Thank you to everyone that has helped us to raise over £1000 for Southampton University to continue their amazing research work into melanoma treatment. My dad passed away in February this year from melanoma and was treated at Southampton Hospital with an immunotherapy drug – a new treatment that is giving hope to lots of people diagnosed with the disease.

Last year Dad was watching us run and joining in the celebrations afterwards – he loved an excuse to celebrate – and we missed him greatly this year.

If you would still like to donate we have a Just Giving page at:  www.justgiving.com/fundraising/bridget-kevin

Thank you for your support – Bridget

Well done Bridget!

THE NETHERHAMPTON PLAGUE STONE by Volunteer Alan Crooks

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Some years ago I recall reading of a plague stone, described as being at the entrance to Salisbury and South Wilts Golf Club on the Netherhampton road. I think this could have been in a book describing local walks, but I have been unable to recall the source. From time to time I have tried to find this plague stone, but with no success, this including asking people whom I thought were likely to know.

I was reminded of this more recently when, in helping my son to tidy the loft of a house he’d just moved into, I came across a book, ‘Motor Trips At A Glance in England, Wales,Scotland, Ireland and France’ (1911). This has a chapter entitled ‘Illustrations of Roadside Curiosities’ in which there were photographs of the plague stones at Bury St Edmunds and Penrith (Figures 1 and 2).

Fig 1
Fig 2

Plague stones were often placed at or near to parish boundaries in order for victims of disease, not necessarily plague, to leave disinfected coins in payment for food left for them by townsfolk. Plague stones often had a shallow depression on top to contain vinegar which acted as the sterilising agent.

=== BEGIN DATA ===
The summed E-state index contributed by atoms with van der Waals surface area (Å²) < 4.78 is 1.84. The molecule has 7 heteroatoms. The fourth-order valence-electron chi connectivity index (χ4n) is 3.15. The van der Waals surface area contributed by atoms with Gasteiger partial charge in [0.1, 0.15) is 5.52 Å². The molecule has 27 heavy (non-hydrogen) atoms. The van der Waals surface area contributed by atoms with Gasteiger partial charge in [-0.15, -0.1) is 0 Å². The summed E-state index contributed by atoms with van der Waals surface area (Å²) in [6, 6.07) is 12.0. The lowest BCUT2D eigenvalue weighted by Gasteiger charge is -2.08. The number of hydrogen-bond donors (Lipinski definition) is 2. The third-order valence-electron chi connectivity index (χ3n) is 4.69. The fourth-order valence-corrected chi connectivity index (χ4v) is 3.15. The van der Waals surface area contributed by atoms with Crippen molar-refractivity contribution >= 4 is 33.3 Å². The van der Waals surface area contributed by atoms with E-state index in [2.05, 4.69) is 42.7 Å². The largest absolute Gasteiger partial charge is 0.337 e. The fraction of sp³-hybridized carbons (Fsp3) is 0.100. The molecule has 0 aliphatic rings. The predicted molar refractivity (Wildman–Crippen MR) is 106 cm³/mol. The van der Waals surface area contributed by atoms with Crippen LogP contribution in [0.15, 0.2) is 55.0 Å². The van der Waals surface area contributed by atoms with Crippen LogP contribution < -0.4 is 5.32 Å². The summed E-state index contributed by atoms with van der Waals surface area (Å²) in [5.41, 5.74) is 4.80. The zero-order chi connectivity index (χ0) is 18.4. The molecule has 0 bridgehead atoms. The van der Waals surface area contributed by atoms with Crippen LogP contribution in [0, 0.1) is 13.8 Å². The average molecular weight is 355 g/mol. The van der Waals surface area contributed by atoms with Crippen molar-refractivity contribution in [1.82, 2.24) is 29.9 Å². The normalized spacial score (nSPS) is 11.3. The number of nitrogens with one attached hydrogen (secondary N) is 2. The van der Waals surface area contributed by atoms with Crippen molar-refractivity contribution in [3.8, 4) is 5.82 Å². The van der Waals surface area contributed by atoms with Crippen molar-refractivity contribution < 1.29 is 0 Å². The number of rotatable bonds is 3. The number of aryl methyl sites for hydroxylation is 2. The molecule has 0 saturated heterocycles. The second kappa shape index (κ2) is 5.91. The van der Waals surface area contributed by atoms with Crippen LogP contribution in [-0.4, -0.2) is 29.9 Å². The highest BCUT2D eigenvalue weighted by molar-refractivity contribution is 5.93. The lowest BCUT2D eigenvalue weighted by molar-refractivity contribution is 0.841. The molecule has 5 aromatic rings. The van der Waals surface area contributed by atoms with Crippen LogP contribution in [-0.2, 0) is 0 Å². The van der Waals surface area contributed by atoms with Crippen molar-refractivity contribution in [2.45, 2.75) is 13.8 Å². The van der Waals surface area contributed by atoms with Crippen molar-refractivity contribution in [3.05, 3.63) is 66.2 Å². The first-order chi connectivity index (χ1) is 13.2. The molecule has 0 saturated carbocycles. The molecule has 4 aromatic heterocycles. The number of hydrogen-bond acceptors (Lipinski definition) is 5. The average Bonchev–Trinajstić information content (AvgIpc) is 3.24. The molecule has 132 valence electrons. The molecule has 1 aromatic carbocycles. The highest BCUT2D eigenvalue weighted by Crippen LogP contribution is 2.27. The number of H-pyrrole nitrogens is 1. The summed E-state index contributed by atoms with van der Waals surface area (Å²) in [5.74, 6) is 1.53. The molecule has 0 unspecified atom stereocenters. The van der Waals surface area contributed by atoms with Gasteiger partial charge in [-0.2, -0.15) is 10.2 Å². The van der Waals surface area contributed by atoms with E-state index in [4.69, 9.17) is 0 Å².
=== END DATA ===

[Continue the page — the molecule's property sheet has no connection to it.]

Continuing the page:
I was further reminded of the Netherhampton plague stone having recently been lent a book, ‘My Lord Pembroke’s Manor of Netherhampton’ by Henry Shute (1986). Here, Shute quotes one Miss Mould who made the Netherhampton contributions to a little book called ‘Moonrakings’1, published by the Women’s Institute. Miss Mould claimed that the stone on the main road to Harnham, at the foot of the old road to the Race Plain, is a memorial of a skirmish led by Walter in the Civil War. Shute writes that Miss Mould’s memory was faulty and her statements,at times, ambiguous, and that her ‘battle stone’ “would appear to be the plague stone at the crossing of the West Harnham and old Roman roads. Elsewhere in ‘My Lord Pembroke’s Manor of Netherhampton’ Shute writes that traders between the towns of Salisbury and Wilton, when afflicted by plague, exchanged goods by depositing them at the Netherhampton-Harnham boundary, in a bowl of vinegar (presumably Shute means that the coins are deposited in a bowl of vinegar!)

Shute very helpfully included a sketch map of Netherhampton in his book (Fig. 3) from which I discerned I’d been searching on the wrong side of the road for the plague stone. This prompted me to have another search,which again was unsuccessful – not surprising as closer inspection of the map revealed that it actually says ‘Site of plague stone’!

Shute wrote that the plague stone ‘disappeared’ in 1986 when the Parish Council had resolved to identify it with a commemorative plaque.

Alison Kidd’s book, ‘Down Your Way’ (Vol. 1) (1989) gives an alternative explanation of its fate, stating that “A kerb-crawling gardener stole Netherhampton’s plague stone for a rockery…”!

If anyone has any further information or illustrations of this plague stone I would be most interested to receive it.


Fig. 3. from ‘My Lord Pembroke’s Manor of Netherhampton’, H.Shute (1986).

1. Moonrakings: Wiltshire Stories arr. by Edith Olivier and Margaret S. Edwards. Pub. Coates and Parker Ltd. Warminster. Reprinted 1979 (to celebrate the Diamond Jubilee of the Wiltshire Federation of Women’s Institutes).

Thank you Alan for another fascinating piece of local history.

Dates for your Diaries

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Hoards During the Earliest Age of Metal c 2 500 – 800BC

Talk by Dr Neil Wilkin, Thursday 29 November 6.30pm in the Lecture Hall. Dr Wilkin is responsible for  the Bronze Age collection at the British Museum. £10/£8 for members.

Don’t forget the Volunteers’ Christmas Party!

Tuesday 4 December 2pm – 4pm for mince pies, mulled wine, a raffle and music, and to meet old friends. Please remember to let Bridget know if you are coming.

Christmas and New Year opening

Closed: 24, 25, 26 December

Open: 27, 28, 29 and 31 December

Closed: 1 January 2019